A WRITER'S WIT
My Book World
I must preface my remarks by professing that I am a HUGE Parker Posey fan. I luh, luh, love her work. I can’t say I’ve seen ALL of her films, because sometimes they’re not easy to find, but I have to declare that whether Posey is the kooky character in the Tales of the City series or featured in one of her other roles, she is a brilliant character actress who prefers those parts to leading ones; at least that is the impression she gives. Yet I believe that because of her power as an actor her best roles may yet lie ahead, if she can find the right properties. So say I.
Unlike many actors, who have suffered untold damage in their childhoods, Posey seems to have flourished because of the strong relationships with family members, particularly her parents, who encourage her in her creativity. Yet Posey does not make acting sound easy or even appealing. Rather, she shares in great detail what many of her film shoots are like, the actors and directors with whom she associates herself for weeks or months. The squabbles, insightful observations about the business of making film.
What a fun yet significant read! Part scrapbook, part photo album, part Dear Diary, part tell-all, part recipe book, this memoir reads as if it is a monologue right out of one of her films. At turns, kooky, serious, honest, even a bit mean (in a kind sort of way):
“I also started doing this thing when I drove around, that is completely obnoxious or funny, depending on who you are and how you feel: I’d roll down my window, get a person’s attention on the sidewalk or crossing the street, and call out, ‘Excuse me! Are you a vegan?!’ Or I got the attention of someone in a car at a stop sign and said causally (but a little too loud), ‘I AM A VEGAN.’ This was more fun in the passenger seat, when I’d get to hang out of the car. It was good clean fun—unlike veganism, which is hard work.
I get this from my parents—doing silly, unexpected stuff. One time we went on a trip and my mon wanted to stop at a mall for a shopping fix, so we went into a store called Spencer’s and bought some plastic masks. My dad wore a Nixon one, I remember, and my mom was a pig. They’d put them on as they drove, and we’d see who they could freak out, laughing until we made ourselves tired. It wasn’t cool anymore to drink in the car, so that’s how they replaced their fun. Not really, they still drank in the car, but in moderation” (189).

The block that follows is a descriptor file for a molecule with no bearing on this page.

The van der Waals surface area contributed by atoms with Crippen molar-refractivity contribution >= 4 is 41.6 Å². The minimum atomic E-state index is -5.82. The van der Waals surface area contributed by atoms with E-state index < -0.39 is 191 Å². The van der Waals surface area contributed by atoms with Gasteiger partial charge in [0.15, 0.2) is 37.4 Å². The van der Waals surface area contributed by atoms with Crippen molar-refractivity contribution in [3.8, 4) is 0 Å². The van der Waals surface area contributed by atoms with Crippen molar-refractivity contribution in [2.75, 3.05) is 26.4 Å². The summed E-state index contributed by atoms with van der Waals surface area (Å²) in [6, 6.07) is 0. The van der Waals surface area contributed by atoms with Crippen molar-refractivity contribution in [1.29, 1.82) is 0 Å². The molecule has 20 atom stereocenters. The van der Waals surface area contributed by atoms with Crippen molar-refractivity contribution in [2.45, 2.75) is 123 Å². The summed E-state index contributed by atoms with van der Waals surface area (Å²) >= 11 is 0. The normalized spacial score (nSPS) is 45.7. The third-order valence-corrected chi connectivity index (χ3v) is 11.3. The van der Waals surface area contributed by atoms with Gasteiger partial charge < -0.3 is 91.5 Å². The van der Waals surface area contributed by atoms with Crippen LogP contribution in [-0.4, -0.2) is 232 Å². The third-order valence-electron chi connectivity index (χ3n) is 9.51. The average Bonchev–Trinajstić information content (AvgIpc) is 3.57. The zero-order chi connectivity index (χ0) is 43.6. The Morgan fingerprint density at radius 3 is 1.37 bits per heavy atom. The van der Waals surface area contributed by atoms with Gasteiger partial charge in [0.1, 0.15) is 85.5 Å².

Yet, Posey reveals what may be her true view of acting:
“It’s an industry (an art, hopefully) full of orphans left to create their own worlds with one another. I don’t feel glamorous, I feel like a possum—the animal born clinging to its mother’s tail, that grows up by falling off it, and probably too soon. Acting is the possum’s defense. Have you ever seen this? When threatened, they play dead—and they’re very convincing at it. They scare themselves so deeply that their eyes roll back into their heads and their little tongues stick out. They’ll even take it so far as to froth at the mouth They’ll go on with the act as long as they’re terrified and its truly ghoulish, because they’ve been known to be buried alive—they’re famous for it” (227).
And Posey doesn’t sugarcoat what an actor’s life can be like:
“A dollar seventy-five in my bank account, isn’t that too much? It doesn’t make sense, right? But all those independent movies I did in the nineties were done on the cheap. I was counting coins, which I’d put in those paper roll-ups to take to the deli so I could buy pasta to make for dinner. I didn’t know anyone else who was famous and broke” (288).
NEXT TIME: My Journey of States-38 Maine